Friday, January 12, 2007
After yesterday's column and numerous blog postings on the topic of Guantanamo Bay, I was heartened to see Human Rights Watch come out with a scathing report on human rights violations by countries the world over. But the criticism directed at the US had me in raptures because, along with it, came a recommendation that the EU take a lead in the promotion of human rights and civil liberties - since the US obviously has veered off the track on this point.
I've said enough, and can say more, but instead, will direct your attention to two articles. One on HRW's report in today's Washington Post, and the other in the Washington Times regarding the United Nations' new Secretary-General's call to close the camp. He's not saying anything new; his reiteration of his predecessors call for the closure of the camp is honorable and appropriate at this time, but what I found interesting was that the author of the article was present at the SG's press conference where he made those statements, and of all the things she could have covered in the article (at least 15 issues), she chose Ban's call for the closure of the camp (a 2 minute segment of the press conference). The Washington Times is a conservative newspaper that doesn't always report on the good stuff the UN does and so this came as a pleasant surprise in some ways. Then again, they could be implicitly pitching Ban against the US. With the media, you never know!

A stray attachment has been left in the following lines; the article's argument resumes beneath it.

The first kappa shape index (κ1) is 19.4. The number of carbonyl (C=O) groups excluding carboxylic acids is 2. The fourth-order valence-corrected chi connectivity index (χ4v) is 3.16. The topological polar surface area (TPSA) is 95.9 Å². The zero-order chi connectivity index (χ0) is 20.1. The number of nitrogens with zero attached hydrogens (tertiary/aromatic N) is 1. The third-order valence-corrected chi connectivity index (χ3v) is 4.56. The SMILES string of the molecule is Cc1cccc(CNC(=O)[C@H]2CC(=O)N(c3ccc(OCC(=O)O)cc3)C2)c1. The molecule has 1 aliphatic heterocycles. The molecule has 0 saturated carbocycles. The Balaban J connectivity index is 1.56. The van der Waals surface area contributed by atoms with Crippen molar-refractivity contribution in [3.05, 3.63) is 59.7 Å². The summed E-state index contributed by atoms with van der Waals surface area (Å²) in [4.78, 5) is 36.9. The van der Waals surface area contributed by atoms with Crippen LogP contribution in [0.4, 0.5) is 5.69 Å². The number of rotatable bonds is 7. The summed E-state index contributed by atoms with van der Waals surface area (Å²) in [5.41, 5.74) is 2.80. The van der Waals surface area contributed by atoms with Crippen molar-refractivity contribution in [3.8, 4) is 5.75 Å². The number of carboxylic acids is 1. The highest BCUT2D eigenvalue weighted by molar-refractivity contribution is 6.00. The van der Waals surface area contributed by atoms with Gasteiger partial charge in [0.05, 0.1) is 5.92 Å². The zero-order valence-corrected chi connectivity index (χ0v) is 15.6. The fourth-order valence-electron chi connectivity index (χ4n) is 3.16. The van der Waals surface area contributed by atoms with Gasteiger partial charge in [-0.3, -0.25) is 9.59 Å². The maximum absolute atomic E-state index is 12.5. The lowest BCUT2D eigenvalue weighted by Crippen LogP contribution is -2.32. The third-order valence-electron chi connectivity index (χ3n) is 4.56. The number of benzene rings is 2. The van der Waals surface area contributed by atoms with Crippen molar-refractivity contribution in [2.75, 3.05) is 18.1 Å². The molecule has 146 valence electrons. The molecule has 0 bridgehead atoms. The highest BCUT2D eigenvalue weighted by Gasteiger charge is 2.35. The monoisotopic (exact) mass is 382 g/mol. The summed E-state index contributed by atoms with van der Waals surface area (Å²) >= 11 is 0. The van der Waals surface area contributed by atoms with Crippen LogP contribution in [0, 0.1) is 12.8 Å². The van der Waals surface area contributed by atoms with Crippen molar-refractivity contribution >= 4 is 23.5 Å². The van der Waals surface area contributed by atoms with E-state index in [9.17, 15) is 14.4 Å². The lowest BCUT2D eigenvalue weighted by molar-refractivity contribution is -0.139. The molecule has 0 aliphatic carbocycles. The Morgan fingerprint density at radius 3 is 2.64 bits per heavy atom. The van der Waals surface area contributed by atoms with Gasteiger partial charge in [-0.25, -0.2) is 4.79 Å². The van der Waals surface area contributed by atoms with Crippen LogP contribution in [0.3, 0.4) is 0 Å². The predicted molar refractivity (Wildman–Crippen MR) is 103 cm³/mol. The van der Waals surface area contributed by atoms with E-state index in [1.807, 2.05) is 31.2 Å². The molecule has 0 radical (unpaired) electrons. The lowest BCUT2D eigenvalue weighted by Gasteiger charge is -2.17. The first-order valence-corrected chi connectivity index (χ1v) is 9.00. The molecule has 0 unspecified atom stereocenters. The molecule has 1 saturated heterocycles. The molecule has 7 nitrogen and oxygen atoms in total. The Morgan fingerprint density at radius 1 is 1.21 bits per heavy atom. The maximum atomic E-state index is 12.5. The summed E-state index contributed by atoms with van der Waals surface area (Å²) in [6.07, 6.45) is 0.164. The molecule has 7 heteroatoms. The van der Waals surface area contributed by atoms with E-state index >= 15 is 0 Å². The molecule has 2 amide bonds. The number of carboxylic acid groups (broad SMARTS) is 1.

Thursday, January 11, 2007
I have been extremely depressed and distressed at the situation at hand. After reading numerous books on Gitmo, and after having finished one just last night, I find myself in a constant state of anxiety and suffer from mild headaches every now and then. How can this country let such an atrocity go on? My anger at American human rights violations knows no bounds. The only thing that can anger me more is the double standards we continue to propagate the world over.
I can go on and on and invite comments - constructive and destructive - but will instead draw your attention to the article I've copied below which was published in the Pakistani newspaper I write a column for, The Post.
Waiting for a miracle - or a revolution?
Guantanamo: the terror lives on
I have been living in the US for several years now, but have failed to understand the recent and highly disturbing trend that can be observed in this country regarding human rights violations. The country that once prided itself on being a beacon for those seeking the protection and enjoyment of those rights is today the same country that blatantly violates them. The US is no longer a harbinger of hope for those who are persecuted the world over; instead, it inspires deadly fear and anxiety and has lost the stature it once held in a world already plagued with countless wrongs.
A constant reminder of this negative role the US is now playing in the realm of human rights is none other than the very existence of Guantanamo Bay. I have written about Guantanamo numerous times before in this column space. It has mostly been because all, if not the vast majority, of the detainees are Muslims of Arab or South Asian heritage. In solidarity, I stood with them, writing articles like the one you are reading right now, hoping someone, somewhere would read it and contact an influential member of their social circle or community, and help spread the word about the atrocities going on in the name of national security and protection of civilians.